Empire State Building in New York City

The Empire State Building is located at 350 Fifth Avenue in Manhattan, New York City. It was completed on April 11, 1931, and officially opened on May 1 of that year. The building has 102 floors and a total height of 1,454 feet, including its antenna. Architect William F. Lamb designed it from the architectural firm Shreve, Lamb and Harmon, and it was constructed in just over a year. For nearly four decades, it held the title of the world’s tallest building until the North Tower of the World Trade Center was completed in 1971.

The building is made of steel and has an Art Deco style, notable for its vertical lines and setbacks. It has a limestone facade and was one of the first commercial structures to use anodized aluminum for many of its interior and exterior fittings. Its lobby has been renovated multiple times but still maintains original Art Deco design elements. The Empire State Building has 6,514 windows and about 2.7 million square feet of floor space.

The Empire State Building has multiple commercial tenants and offers observation decks on the 86th and 102nd floors. The 86th floor has an outdoor and indoor deck, providing 360-degree city views. The 102nd floor is fully enclosed and provides a higher viewpoint. Tickets can be purchased to access these observation decks, among the most visited tourist attractions in the world.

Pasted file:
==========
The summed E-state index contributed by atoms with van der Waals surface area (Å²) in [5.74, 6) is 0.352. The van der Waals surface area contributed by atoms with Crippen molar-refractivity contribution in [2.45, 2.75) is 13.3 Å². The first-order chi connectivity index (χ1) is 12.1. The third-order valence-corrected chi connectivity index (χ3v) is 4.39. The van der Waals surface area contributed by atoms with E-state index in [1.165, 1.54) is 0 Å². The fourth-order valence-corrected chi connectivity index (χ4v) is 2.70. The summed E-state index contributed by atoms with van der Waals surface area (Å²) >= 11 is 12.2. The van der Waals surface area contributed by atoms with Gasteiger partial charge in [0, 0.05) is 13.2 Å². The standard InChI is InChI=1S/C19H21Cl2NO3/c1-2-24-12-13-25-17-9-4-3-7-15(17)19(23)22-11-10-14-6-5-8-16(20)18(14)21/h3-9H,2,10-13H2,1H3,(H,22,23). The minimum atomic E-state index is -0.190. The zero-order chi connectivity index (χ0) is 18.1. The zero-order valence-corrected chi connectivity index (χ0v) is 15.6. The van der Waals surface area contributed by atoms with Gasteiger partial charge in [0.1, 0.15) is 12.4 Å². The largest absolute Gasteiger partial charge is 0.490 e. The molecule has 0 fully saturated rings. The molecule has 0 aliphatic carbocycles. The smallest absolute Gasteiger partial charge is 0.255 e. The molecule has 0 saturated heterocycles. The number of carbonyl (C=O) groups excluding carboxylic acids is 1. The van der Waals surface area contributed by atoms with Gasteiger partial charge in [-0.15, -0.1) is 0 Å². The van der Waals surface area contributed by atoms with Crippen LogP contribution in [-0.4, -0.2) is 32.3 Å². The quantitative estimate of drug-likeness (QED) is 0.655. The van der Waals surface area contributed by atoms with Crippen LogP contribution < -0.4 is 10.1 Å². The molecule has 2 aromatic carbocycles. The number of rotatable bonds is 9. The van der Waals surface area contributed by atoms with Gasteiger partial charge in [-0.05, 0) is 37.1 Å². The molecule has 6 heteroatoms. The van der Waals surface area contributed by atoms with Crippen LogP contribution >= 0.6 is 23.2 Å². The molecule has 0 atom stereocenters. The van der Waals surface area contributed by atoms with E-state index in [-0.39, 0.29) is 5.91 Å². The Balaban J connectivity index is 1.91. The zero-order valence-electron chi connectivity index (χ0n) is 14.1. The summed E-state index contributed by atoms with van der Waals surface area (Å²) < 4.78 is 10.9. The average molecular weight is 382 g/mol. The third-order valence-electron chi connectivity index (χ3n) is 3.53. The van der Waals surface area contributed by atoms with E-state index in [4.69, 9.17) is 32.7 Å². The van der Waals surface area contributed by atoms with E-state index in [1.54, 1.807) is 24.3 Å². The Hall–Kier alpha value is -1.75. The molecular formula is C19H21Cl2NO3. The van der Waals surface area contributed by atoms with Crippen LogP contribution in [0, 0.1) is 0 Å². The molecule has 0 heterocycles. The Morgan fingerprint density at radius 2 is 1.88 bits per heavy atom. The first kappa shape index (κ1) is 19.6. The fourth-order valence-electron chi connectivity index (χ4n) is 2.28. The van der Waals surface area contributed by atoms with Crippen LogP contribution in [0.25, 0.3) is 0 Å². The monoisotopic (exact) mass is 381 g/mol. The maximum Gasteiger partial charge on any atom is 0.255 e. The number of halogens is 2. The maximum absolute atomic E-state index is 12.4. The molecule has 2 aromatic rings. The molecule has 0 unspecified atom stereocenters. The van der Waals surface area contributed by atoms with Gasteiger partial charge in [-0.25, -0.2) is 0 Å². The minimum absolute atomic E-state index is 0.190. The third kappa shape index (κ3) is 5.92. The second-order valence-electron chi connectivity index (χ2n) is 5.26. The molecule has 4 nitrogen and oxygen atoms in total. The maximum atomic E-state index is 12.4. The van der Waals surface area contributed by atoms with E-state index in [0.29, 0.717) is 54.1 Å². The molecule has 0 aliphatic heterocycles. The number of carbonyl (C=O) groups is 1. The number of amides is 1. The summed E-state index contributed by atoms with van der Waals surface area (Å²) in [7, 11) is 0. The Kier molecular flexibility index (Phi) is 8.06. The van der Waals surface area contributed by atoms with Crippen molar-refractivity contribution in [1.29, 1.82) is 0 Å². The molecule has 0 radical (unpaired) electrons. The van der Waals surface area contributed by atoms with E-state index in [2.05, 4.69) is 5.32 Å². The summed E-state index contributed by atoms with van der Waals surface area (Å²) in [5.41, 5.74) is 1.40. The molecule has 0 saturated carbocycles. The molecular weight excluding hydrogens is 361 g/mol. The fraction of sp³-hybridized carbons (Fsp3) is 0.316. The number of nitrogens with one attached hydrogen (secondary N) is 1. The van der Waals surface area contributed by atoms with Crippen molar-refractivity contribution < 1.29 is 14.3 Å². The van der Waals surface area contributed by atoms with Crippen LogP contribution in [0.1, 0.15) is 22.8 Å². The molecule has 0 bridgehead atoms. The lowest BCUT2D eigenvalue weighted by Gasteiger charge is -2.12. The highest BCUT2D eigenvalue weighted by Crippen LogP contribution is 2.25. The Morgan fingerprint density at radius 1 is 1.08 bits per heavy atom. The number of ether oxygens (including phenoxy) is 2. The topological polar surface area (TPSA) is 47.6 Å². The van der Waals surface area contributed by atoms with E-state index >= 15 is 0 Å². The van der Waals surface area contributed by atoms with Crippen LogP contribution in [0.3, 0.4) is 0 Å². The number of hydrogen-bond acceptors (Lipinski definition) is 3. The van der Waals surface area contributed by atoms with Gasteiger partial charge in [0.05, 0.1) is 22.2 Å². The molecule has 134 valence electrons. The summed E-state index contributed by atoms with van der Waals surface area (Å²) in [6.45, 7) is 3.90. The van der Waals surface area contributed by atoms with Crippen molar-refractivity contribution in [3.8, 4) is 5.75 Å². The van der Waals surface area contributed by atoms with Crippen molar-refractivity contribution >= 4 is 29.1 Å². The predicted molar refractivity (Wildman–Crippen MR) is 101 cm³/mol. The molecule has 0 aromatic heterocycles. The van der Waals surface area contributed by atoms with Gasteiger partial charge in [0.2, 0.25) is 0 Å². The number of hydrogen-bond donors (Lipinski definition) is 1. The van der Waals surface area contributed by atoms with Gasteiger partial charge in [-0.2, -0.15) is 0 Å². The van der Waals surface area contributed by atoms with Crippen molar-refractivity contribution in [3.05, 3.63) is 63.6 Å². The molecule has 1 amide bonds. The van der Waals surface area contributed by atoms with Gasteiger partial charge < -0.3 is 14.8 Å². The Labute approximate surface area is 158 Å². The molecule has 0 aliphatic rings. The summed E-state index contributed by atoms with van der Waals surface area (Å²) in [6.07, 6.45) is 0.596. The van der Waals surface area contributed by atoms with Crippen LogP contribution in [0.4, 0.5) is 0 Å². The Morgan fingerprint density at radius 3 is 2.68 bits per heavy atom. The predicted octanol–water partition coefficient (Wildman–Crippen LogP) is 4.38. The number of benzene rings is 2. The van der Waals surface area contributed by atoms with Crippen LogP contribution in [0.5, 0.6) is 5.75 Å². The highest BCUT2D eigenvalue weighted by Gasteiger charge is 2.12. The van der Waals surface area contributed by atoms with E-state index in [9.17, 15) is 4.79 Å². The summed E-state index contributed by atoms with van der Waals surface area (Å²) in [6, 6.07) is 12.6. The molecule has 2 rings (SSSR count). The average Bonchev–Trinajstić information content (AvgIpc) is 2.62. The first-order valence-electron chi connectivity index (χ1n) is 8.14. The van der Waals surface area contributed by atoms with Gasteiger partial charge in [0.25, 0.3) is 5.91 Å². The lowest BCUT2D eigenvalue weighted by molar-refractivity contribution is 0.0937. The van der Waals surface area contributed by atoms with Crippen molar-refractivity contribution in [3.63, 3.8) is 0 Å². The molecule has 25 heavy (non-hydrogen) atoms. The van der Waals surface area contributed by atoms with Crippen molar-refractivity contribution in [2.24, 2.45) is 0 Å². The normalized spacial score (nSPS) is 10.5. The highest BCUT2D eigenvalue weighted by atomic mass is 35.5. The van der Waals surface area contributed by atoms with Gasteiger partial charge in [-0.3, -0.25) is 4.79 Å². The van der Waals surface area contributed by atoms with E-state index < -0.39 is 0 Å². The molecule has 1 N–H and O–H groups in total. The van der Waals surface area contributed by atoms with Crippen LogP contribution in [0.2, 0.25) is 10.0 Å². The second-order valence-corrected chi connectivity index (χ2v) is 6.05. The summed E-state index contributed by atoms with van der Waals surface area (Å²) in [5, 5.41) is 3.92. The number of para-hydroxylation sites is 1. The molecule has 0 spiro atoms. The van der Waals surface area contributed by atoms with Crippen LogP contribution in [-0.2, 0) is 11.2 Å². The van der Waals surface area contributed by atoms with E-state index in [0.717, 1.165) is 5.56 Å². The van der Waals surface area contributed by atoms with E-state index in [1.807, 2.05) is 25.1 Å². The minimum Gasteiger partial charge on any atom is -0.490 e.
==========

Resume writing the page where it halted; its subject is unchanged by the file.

One distinctive feature of the building is its lighting, which can display 16 million colors thanks to LED technology. The colors of the lights are often changed to commemorate holidays, events, or causes. For example, the building has been illuminated in various color schemes to mark occasions like Independence Day, Pride Month, and even to show solidarity with countries affected by natural disasters or tragedies.

The Empire State Building has undergone several renovations for modernization and energy efficiency. In 2009, a $550 million renovation project was launched to reduce the building’s energy use by up to 38%. As a part of the renovation, the building’s 6,514 windows were retrofitted to improve insulation. In 2011, the building achieved LEED (Leadership in Energy and Environmental Design) Gold certification for its efforts in sustainability.

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